When political pundits say Barack Obama has mastered the use of the Internet in his campaign, they are referring in some small part to the work of San Francisco’s LaunchSquad.
Founded in 1999 by Jason Mandell, Jason Throckmorton and Jesse Odell, the public relations shop worked closely with the political Web site BarelyPolitical.com to create buzz around the hugely popular “Obama Girl” video, also known as “Crush on Obama,” in which an attractive woman raps about her favorite candidate. The clip has been covered by ABC News, The Washington Post and countless political and entertainment blogs, and ballooned off into a number of spin-offs including one where a “Giuliani Girl” duels it out with the “Obama Girl.”
Despite this political coup, the firm originally was formed by Mandell and his young, aspiring friends, fresh out of college and still wet behind the ears, to cater to rising technology businesses.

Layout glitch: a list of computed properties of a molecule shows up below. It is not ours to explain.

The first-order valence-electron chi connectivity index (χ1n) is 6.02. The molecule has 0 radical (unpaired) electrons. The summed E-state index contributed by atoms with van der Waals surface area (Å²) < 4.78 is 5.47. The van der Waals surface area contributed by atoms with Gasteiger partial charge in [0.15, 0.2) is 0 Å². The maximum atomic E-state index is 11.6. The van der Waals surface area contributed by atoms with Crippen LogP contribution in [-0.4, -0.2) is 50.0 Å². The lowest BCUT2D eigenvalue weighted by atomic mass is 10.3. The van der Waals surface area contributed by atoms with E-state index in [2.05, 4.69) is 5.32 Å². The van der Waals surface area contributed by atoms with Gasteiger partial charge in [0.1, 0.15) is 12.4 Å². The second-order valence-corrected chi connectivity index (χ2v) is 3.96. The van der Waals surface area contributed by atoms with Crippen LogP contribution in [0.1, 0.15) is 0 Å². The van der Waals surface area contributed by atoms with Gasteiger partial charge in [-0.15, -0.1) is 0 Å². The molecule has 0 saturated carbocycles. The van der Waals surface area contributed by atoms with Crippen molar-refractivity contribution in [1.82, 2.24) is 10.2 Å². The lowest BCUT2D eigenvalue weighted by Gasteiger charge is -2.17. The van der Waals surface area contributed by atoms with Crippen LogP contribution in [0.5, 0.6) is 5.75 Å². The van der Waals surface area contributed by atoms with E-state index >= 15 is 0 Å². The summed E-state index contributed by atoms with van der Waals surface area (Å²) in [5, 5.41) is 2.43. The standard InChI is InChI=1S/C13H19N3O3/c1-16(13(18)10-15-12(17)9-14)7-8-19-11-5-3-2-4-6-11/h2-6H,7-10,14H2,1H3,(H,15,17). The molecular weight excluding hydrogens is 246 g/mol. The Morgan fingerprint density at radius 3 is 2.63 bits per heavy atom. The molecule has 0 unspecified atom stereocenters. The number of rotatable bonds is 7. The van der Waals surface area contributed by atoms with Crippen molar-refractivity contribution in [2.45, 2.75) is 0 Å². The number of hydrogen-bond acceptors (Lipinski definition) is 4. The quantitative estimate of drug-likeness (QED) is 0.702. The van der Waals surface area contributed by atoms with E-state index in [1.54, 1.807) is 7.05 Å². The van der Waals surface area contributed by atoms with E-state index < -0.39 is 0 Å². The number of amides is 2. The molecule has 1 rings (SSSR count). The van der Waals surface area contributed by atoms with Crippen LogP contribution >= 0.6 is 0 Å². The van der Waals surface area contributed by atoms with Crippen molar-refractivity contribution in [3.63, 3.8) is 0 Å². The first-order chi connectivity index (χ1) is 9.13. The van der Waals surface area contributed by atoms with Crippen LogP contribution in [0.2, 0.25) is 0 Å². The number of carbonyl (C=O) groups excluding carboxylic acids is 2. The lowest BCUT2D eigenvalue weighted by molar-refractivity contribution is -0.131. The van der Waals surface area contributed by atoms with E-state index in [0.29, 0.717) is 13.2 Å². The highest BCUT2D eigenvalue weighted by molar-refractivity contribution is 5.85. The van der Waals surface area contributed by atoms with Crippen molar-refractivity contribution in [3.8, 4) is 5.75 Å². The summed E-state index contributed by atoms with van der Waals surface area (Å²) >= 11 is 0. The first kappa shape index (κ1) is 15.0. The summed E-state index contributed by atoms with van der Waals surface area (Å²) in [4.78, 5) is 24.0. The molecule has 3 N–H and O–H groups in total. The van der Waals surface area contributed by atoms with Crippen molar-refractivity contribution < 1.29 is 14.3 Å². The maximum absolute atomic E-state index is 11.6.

At the time, there was a large wave of businesses trying to get in on the Internet action and become the next Amazon.com. The infamous dot-com bubble had yet to burst, and clients were not difficult to find.
Things became more difficult around 2000 and 2001, as the dot-com bust became the post-9/11 recession. Despite economic troubles, however, LaunchSquad still managed to attract prominent clients.
“I’m thankful to have fallen into a profession where people are able to work with companies and entrepreneurs that are brilliant and to help people make those ideas reality,” Mandell said. “There’s always new technology and ideas and it’s endless. It’s just an exciting industry to be in.”
Among those was Steve Wozniak, co-founder of Apple Inc. along with Steve Jobs, who hired the firm to help launch his start-up, Woz. While Woz was unsuccessful in the end, Mandell is proud to have worked with him.
“We were a young company to be working with someone with his credibility,” he said.
Mandell prides himself on maintaining a work atmosphere at LaunchSquad that emphasizes teamwork and making sure that all members of the workplace have an equal say in what happens.
“We don’t have cubes, and I have the same desk as someone at an entry-level position,” Mandell said. “A lot of companies talk about team, but they have a hierarchical structure where some people’s opinions are valued more than others. Everyone here has an opportunity to voice their views.”